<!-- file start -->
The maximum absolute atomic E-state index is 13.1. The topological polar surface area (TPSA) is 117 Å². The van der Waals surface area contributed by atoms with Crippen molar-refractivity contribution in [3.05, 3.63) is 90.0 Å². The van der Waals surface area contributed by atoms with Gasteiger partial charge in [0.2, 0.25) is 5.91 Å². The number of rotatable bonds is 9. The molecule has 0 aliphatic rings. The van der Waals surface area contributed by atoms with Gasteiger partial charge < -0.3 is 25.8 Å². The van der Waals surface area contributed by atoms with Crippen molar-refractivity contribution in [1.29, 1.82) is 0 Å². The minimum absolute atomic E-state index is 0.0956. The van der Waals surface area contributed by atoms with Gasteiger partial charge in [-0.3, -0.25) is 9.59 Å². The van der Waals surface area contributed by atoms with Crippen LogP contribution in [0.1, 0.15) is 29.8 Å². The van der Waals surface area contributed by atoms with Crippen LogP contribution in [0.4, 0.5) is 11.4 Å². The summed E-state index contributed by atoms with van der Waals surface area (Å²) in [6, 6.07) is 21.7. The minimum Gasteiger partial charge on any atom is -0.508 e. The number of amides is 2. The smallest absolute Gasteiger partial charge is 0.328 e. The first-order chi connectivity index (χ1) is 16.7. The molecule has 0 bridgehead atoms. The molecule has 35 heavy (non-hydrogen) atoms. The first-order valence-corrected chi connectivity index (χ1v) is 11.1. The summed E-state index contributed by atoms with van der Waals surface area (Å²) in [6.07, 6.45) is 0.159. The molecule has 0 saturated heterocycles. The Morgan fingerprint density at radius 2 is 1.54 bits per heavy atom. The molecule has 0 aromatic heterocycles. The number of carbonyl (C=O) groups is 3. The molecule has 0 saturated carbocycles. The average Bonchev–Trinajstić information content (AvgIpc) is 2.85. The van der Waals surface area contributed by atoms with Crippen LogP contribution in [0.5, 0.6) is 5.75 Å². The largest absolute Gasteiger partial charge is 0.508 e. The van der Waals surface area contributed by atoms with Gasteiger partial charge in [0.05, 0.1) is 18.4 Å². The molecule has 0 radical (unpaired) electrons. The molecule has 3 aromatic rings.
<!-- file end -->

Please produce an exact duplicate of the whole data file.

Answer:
The maximum absolute atomic E-state index is 13.1. The topological polar surface area (TPSA) is 117 Å². The van der Waals surface area contributed by atoms with Crippen molar-refractivity contribution in [3.05, 3.63) is 90.0 Å². The van der Waals surface area contributed by atoms with Gasteiger partial charge in [0.2, 0.25) is 5.91 Å². The number of rotatable bonds is 9. The molecule has 0 aliphatic rings. The van der Waals surface area contributed by atoms with Gasteiger partial charge < -0.3 is 25.8 Å². The van der Waals surface area contributed by atoms with Crippen molar-refractivity contribution in [1.29, 1.82) is 0 Å². The minimum absolute atomic E-state index is 0.0956. The van der Waals surface area contributed by atoms with Gasteiger partial charge in [-0.3, -0.25) is 9.59 Å². The van der Waals surface area contributed by atoms with Crippen LogP contribution in [0.1, 0.15) is 29.8 Å². The van der Waals surface area contributed by atoms with Crippen LogP contribution in [0.4, 0.5) is 11.4 Å². The summed E-state index contributed by atoms with van der Waals surface area (Å²) in [6, 6.07) is 21.7. The minimum Gasteiger partial charge on any atom is -0.508 e. The number of amides is 2. The smallest absolute Gasteiger partial charge is 0.328 e. The first-order chi connectivity index (χ1) is 16.7. The molecule has 0 bridgehead atoms. The molecule has 35 heavy (non-hydrogen) atoms. The first-order valence-corrected chi connectivity index (χ1v) is 11.1. The summed E-state index contributed by atoms with van der Waals surface area (Å²) in [6.07, 6.45) is 0.159. The molecule has 0 saturated heterocycles. The Morgan fingerprint density at radius 2 is 1.54 bits per heavy atom. The molecule has 0 aromatic heterocycles. The number of carbonyl (C=O) groups is 3. The molecule has 0 saturated carbocycles. The average Bonchev–Trinajstić information content (AvgIpc) is 2.85. The van der Waals surface area contributed by atoms with Crippen LogP contribution in [0.5, 0.6) is 5.75 Å². The largest absolute Gasteiger partial charge is 0.508 e. The van der Waals surface area contributed by atoms with Gasteiger partial charge in [0.05, 0.1) is 18.4 Å². The molecule has 0 radical (unpaired) electrons. The molecule has 3 aromatic rings.